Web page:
A lack of Israeli interest, of course, translates into a lack of facilities (with one regulation-sized rink in the whole country, the Zaretskys spend most of the year at a New Jersey facility with four rinks under one roof) and a lack of potential champions-in-the-making (compared to America’s 1 million official figure skating association members, if Israel had 50 figure skaters it would be “amazing,” according to Roman).
And when an Israeli skater does break the mold by competing internationally, as far as the Israeli public and sporting world is concerned, “They care only when they get a medal,” Alexandra Zaretsky lamented.
Tamar Katz would seem to be a case in point.
The Israeli Olympic Committee and Ministry of Sport did not respond to questions from the Post
about Katz and the funding of figure skating by deadline. But Efraim Zinger, the Olympic Committee’s secretary-general, told <The New York Times
when asked about Katz in January, “We set the target about two years ahead of time for our athletes. Those who don’t make it must stay back. Some countries’ main goals are to participate, some send their athletes to win. We are interested in our athletes reaching the top.”
Israeli athletes from various sports face this restriction, as the country is interested in devoting its limited resources toward those with the best chance of success.
Zinger also told the Jewish Telegraphic Agency that Katz’s situation was “heartbreaking,” but that “in the end, you either did it or not.” (Chait retorted, “Then they shouldn’t have taken the whole summer team to Beijing. Nobody was expected to medal, except in windsurfing.”)
Zinger was also quoted by JTA as saying that, overall, he didn’t have the greatest hopes when it came to the country’s ability to compete at the highest levels at the Winter Olympics, since “Israel is not really a winter sport country.”
That’s a charge that both Chait and his proteges bristle at.
Alexandra noted that Australia had medaled in skiing, and asserted that the land of “kangaroos and koalas” was no more of a winter country than Israel.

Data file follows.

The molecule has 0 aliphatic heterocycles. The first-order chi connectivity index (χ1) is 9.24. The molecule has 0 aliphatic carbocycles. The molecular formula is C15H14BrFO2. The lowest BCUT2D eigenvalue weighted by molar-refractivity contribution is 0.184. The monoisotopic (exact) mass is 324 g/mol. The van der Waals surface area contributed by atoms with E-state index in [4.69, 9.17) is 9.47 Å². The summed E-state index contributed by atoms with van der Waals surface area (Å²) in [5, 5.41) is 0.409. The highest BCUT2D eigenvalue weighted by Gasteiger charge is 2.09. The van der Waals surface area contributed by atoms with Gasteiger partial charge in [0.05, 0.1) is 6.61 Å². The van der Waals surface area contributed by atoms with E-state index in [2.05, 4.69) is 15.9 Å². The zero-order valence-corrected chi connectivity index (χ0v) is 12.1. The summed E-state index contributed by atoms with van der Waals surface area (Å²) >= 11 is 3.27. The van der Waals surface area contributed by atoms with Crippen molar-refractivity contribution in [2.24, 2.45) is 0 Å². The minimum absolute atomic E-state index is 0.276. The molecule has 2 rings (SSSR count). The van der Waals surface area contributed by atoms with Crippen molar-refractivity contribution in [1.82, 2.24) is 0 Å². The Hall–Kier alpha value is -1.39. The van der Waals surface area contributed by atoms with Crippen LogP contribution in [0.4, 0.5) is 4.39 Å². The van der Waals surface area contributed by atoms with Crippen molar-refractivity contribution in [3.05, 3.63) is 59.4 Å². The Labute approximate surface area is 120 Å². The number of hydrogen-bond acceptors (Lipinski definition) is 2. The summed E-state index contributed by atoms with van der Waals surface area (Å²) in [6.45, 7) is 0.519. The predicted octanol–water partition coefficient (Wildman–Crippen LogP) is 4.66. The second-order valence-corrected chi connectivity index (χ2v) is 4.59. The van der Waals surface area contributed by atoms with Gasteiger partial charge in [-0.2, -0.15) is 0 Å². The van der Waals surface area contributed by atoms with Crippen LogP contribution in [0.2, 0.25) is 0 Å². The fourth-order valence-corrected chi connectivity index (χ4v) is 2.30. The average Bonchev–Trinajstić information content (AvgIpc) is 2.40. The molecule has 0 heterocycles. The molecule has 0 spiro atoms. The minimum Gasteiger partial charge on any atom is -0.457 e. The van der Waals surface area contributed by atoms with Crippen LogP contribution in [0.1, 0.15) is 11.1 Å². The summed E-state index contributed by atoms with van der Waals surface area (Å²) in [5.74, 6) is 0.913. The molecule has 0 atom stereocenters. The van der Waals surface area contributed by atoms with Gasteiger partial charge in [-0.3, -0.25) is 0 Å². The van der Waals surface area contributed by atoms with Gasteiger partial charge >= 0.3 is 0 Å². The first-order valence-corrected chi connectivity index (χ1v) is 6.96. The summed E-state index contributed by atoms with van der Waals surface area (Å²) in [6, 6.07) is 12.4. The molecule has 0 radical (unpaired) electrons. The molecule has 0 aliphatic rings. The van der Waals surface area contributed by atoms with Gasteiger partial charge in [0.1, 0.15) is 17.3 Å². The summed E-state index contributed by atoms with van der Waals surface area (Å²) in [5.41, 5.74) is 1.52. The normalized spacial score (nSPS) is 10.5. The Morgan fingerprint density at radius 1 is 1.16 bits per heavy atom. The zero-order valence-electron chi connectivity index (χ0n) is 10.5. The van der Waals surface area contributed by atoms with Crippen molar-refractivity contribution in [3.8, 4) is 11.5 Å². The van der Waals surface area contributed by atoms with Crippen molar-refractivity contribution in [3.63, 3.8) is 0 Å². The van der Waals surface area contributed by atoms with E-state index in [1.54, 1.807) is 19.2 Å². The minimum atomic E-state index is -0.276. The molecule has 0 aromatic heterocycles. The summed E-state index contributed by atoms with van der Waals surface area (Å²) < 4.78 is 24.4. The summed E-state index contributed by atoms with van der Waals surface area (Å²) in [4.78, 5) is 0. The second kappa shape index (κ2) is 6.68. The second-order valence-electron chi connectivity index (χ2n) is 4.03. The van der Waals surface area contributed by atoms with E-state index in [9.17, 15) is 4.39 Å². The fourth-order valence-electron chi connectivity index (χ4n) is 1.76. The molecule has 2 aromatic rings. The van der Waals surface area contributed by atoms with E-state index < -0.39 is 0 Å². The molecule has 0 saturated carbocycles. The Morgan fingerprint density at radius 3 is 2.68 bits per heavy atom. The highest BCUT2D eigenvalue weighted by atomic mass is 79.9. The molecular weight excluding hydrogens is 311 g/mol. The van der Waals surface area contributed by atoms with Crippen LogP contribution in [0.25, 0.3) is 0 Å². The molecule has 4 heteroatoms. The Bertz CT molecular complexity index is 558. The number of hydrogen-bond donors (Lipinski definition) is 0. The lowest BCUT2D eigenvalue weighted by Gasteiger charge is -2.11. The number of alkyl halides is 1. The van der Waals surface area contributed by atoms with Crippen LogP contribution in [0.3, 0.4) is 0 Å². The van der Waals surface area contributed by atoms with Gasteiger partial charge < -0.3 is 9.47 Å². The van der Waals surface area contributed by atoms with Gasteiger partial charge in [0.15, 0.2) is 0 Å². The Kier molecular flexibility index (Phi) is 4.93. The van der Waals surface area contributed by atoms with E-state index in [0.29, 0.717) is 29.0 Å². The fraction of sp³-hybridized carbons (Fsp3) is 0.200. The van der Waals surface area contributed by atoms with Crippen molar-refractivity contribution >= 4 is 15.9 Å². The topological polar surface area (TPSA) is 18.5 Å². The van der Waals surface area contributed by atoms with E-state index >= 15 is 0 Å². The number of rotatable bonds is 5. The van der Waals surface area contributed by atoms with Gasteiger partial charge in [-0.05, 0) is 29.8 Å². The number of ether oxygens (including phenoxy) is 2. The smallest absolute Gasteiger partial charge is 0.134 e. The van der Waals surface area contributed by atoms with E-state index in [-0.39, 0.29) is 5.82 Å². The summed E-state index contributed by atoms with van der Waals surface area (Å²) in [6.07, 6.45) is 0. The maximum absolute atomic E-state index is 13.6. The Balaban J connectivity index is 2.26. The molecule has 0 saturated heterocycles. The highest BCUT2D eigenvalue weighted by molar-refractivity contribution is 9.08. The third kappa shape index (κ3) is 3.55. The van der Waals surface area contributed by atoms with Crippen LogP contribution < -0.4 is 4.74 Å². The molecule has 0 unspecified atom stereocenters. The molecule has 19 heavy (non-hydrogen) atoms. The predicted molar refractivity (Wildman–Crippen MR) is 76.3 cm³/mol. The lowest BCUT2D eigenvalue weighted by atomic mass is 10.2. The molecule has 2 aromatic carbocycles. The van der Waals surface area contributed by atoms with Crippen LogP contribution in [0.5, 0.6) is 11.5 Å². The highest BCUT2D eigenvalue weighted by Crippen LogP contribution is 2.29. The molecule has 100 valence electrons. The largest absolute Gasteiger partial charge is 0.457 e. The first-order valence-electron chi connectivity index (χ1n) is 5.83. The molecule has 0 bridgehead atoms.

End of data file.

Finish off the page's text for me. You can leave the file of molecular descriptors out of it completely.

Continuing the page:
“It’s hard to build an ice rink there? Well, it’s the same thing in Israel,” her brother agreed. “They build, we don’t.” (As it happened, once Israel told the IOC Katz would not be competing, her slot was reallocated to an Australian skater.)
“Israel’s more a winter country than 50 percent of the countries here,” Chait claimed, pointing to the population of Israel rather than its climate. “We have a million and a half people who came from the former Soviet Union. These people have skating in their blood.”
IN FACT, thanks in large part to the FSU influx, Israel has managed to field an internationally competitive skating program despite all the frustrations and obstacles. Its first winter Olympian was a figure skater, Misha Shmerkin, who participated in the Lillihammer games in 1994. The Zarestskys are the third Israeli ice dancing couple to compete. They were preceded by Sergei Sakhnovsky and Galit Chait, Boris’s daughter, who finished a record sixth in the Salt Lake City games in 2002. It’s an impressive record for such a young program.
Boris, who made aliya before later settling in America, is from Moldova; the Zaretskys were born in Belarus before their family moved them to Israel at an early age. Shmerkin and Sakhnovsky were also born in the FSU.
Chait explained that the root love for skating brought by these immigrants was given a toehold by Yossi Goldberg – a former Metulla mayor who was the brain behind the ice rink there – and has flourished more than any other winter sport because of its international, if not domestic, appeal.
“Skating is a premier sport,” he said. “It’s a very elite sport. It attracts athletes, it attracts television, it attracts everything.”
Roman also pointed to the influx of FSU immigrants to explain figure skating’s success in Israel relative to other cold-weather sports, but he offered an additional explanation.
“It’s a lot easier to build a skating rink than build a mountain and put snow on it. If Mount Hermon gets 15 centimeters of snow it’s a miracle,” he laughed.
Of course, creating a competitive figure skating program involves more than erecting a rink, and the Zaretskys see themselves as contributing an important piece to this larger effort – one they see paying off.
They said the attention from these Olympics has been exceptional and
that they received support and kudos from Israelis who are more and
more aware of the sport.
And that was part of the reason they came to Vancouver.
“It’s not just about our personal goals,” Roman said. “It’s to
represent the country in the best way and to promote the sport in our
country the best way.”